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Additional Information about the course

An Interdisciplinary Approach 

This course combines historicist and materialist methods and research questions with a substantial archive of poetry and poetics texts. Although poets offer many definitions of poetry, a persistent emphasis is placed on the concept of a poem as language which is aware of itself as language. Since poetry is attentive to its material instantiation and takes as its central issue its transmission through writing and reading, we orient ourselves with these texts.

Learning Outcomes

By the end of this course students will be able to:

*Generate theoretically informed interpretations of texts.

*Analyze texts in relationship to the media ecologies in which they were composed & circulated.

*Demonstrate in written and oral forms evidence of original research.

* Identify cultural, social, & political meanings in technologies of cultural transmission including the following: scribal, print, visual, fiber-based, hardware, and software interfaces.

* Discuss the contingency of cultural assumptions about creativity, originality, and authorship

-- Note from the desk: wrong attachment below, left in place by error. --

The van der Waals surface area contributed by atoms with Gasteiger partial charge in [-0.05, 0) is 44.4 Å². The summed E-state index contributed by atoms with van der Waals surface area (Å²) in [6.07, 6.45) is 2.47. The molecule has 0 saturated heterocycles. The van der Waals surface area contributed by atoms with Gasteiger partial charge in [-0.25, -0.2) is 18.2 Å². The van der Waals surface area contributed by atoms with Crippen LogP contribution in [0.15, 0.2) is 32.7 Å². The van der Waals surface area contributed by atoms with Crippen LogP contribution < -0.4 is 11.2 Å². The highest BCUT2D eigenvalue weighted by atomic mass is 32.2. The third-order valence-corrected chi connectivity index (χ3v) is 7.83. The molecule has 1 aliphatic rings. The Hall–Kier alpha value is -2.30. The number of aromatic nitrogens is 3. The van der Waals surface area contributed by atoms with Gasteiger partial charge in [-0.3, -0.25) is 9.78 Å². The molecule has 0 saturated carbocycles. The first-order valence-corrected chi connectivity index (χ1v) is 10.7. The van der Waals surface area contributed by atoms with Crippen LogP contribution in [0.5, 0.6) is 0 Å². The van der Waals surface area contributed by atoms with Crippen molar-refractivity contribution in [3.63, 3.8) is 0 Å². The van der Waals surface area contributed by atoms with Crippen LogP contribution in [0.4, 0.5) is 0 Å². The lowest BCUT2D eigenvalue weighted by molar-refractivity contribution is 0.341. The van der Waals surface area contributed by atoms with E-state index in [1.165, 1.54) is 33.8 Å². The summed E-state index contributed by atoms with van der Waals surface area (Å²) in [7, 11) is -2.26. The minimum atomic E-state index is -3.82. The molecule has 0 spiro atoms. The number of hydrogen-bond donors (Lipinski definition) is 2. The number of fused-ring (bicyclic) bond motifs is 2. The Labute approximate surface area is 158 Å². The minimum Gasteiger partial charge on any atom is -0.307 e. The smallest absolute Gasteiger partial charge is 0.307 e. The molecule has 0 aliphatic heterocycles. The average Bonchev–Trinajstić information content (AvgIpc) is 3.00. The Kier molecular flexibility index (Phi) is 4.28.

*Critique the metaphors  how textual media imply bodies

* Engage in poeisis aka “critical making” (don’t worry, we’ll talk about this term!)  using software, hardware, and analog materials.

* Write reflectively about critical artifacts generated by the student her/him/theirself.


Relationships between bodies and writing through exploration of text/textile/wearables



Disciplinary movement in Textual Criticism, Poetics, Comparative Media Textualities, Digital Humanities, Media Studies, Bibliography, and Book History

Media Ecology

Media Archeology

Interface and Ideology

Memory and Writing

Print Culture and Digital Culture

Textual knowledge communities and practices in Indigenous cultures

Textual production and dissemination

Creativity, Originality, and Reproducibility